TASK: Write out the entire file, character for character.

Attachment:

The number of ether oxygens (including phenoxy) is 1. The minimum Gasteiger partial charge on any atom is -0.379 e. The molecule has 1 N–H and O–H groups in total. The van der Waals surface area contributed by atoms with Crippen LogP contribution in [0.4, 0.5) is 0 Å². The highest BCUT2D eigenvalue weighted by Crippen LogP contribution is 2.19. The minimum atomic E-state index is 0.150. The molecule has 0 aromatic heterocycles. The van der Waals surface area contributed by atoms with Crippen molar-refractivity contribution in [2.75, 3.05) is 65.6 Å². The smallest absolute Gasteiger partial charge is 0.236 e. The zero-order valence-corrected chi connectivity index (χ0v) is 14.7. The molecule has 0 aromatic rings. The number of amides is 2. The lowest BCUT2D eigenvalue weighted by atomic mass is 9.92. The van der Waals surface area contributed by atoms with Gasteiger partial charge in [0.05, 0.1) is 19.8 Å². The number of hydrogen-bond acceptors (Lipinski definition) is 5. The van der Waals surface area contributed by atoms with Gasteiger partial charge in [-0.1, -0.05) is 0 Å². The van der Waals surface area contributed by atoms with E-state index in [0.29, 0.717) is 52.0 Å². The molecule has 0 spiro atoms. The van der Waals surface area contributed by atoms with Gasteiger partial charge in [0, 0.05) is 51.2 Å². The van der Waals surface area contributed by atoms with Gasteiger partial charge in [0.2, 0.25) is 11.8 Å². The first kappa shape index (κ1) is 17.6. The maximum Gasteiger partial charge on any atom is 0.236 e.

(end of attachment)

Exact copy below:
The number of ether oxygens (including phenoxy) is 1. The minimum Gasteiger partial charge on any atom is -0.379 e. The molecule has 1 N–H and O–H groups in total. The van der Waals surface area contributed by atoms with Crippen LogP contribution in [0.4, 0.5) is 0 Å². The highest BCUT2D eigenvalue weighted by Crippen LogP contribution is 2.19. The minimum atomic E-state index is 0.150. The molecule has 0 aromatic heterocycles. The van der Waals surface area contributed by atoms with Crippen molar-refractivity contribution in [2.75, 3.05) is 65.6 Å². The smallest absolute Gasteiger partial charge is 0.236 e. The zero-order valence-corrected chi connectivity index (χ0v) is 14.7. The molecule has 0 aromatic rings. The number of amides is 2. The lowest BCUT2D eigenvalue weighted by atomic mass is 9.92. The van der Waals surface area contributed by atoms with Gasteiger partial charge in [0.05, 0.1) is 19.8 Å². The number of hydrogen-bond acceptors (Lipinski definition) is 5. The van der Waals surface area contributed by atoms with Gasteiger partial charge in [-0.1, -0.05) is 0 Å². The van der Waals surface area contributed by atoms with E-state index in [0.29, 0.717) is 52.0 Å². The molecule has 0 spiro atoms. The van der Waals surface area contributed by atoms with Gasteiger partial charge in [0, 0.05) is 51.2 Å². The van der Waals surface area contributed by atoms with Gasteiger partial charge in [0.2, 0.25) is 11.8 Å². The first kappa shape index (κ1) is 17.6. The maximum Gasteiger partial charge on any atom is 0.236 e.